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Building a Better Relationship with Exercise

Being the center of attention is not where you are likely to find Danielle. She is a listener who reflects deeply her observations and thoughts, which has led to self-discovery. Things were not always that way for her.


Stop expecting Perfection:


In middle school, Danielle often obsessed over her body image and the expectations of others. Not allowing herself to rest, she would sometimes go up to three days without sleep. She could not concentrate on anything else. The transition to high school only amplified the expectations and the anxiety she experienced.


During this time in her life, she had limited access to therapy and very little in the way of a support network. Internalizing her experience, she buckled down, thinking that she had to do things for herself. Yet, that also proved difficult. When left to her own devices, even healthy habits became problematic as she hyper fixated on health trends, going to extremes.


This left her in the middle, feeling like she could not rely on consistent therapy and mental support while also not trusting her own boundaries when it came to developing healthy habits.





I will Survive:


When the COVID-19 pandemic hit, she was in college. The time for her was transformative, and the forced isolation pushed her to examine her situation. “In the end, I was forced to learn about myself, to learn who I am. That opened me up to the potential of healing.”


She took the time to get back into a routine of exercise and health while attending classes online. Her goals had shifted: new mind, new ways of thinking, new person. When in-person classes resumed, they brought opportunities to test her new mindset.


“I met this boy, and he was the most perfect person I’d ever met in my life.” For a while their relationship blossomed. “Unfortunately, you know, not all good things are good forever and at the end of the semester, the relationship ends. And I’m in a rut, and I’m in a very hard place.”


The end of the relationship brought back all the depression and anxiety that she thought she had overcome. “I really lost myself. I didn’t know what I was outside of that relationship. I started to realize that I’d been changing myself to fit in for other people. So now, I’m trying to build a relationship for myself.”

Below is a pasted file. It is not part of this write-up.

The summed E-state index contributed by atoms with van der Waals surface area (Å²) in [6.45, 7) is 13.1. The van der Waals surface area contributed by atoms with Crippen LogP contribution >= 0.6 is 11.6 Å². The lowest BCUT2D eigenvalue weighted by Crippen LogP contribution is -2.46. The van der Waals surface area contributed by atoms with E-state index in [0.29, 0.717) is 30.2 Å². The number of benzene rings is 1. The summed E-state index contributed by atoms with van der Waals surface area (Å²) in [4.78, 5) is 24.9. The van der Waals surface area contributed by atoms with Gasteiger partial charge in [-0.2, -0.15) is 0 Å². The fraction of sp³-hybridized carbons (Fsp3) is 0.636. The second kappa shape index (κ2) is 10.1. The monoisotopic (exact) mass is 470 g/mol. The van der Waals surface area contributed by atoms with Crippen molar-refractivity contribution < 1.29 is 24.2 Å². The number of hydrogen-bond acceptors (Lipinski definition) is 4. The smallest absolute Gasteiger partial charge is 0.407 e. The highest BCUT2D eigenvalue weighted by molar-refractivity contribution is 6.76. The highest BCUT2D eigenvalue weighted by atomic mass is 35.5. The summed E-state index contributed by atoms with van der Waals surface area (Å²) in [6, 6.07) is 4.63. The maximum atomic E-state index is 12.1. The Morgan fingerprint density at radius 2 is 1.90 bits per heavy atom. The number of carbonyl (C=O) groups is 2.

Finding the right fit with the Starting Line Scholarship:


Finding The Well Being, a mental health practice in Grand Rapids, MI, was a perfect match for where she was in the development of the relationship with herself. “I always separated my mental and physical health like they were different things.” Danielle finally found the help she had been searching. “I don’t think I’d had the kind of therapy or the amount of support that I found [at the Well Being].”


One of the counselors then encouraged Danielle to sign up for the Starting Line Scholarship with Still I Run. “I can remember thinking, ‘that sounds like something I can do for myself’....this is something that can help me take control of my own situation.”


In her search for support, Danielle tried many types of fitness groups but had not tried running. Claiming that she has "never been a runner,” she already notices the benefits of the activity, describing it as calming and meditative. “Just the other day I was in a negative space, and I thought, ‘I need to not think about this, I’m going to go for a run.’ And that’s completely new.”


She credits the Starting Line Scholarship with creating a better relationship for her with exercise, one in which she considers both her physical and mental health. A relationship that leads to a goal that is so much more than losing weight.


As she moves forward, Danielle has a growing sense of relief from the difficulties in her past. “This is helping me take control of my whole situation. It has really shown what I’m capable of on my own.”


If you or someone you know would benefit from the Starting Line Scholarship, we invite you to check it out at our website here! Applications are selected on a rolling basis!


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By Jason Holton

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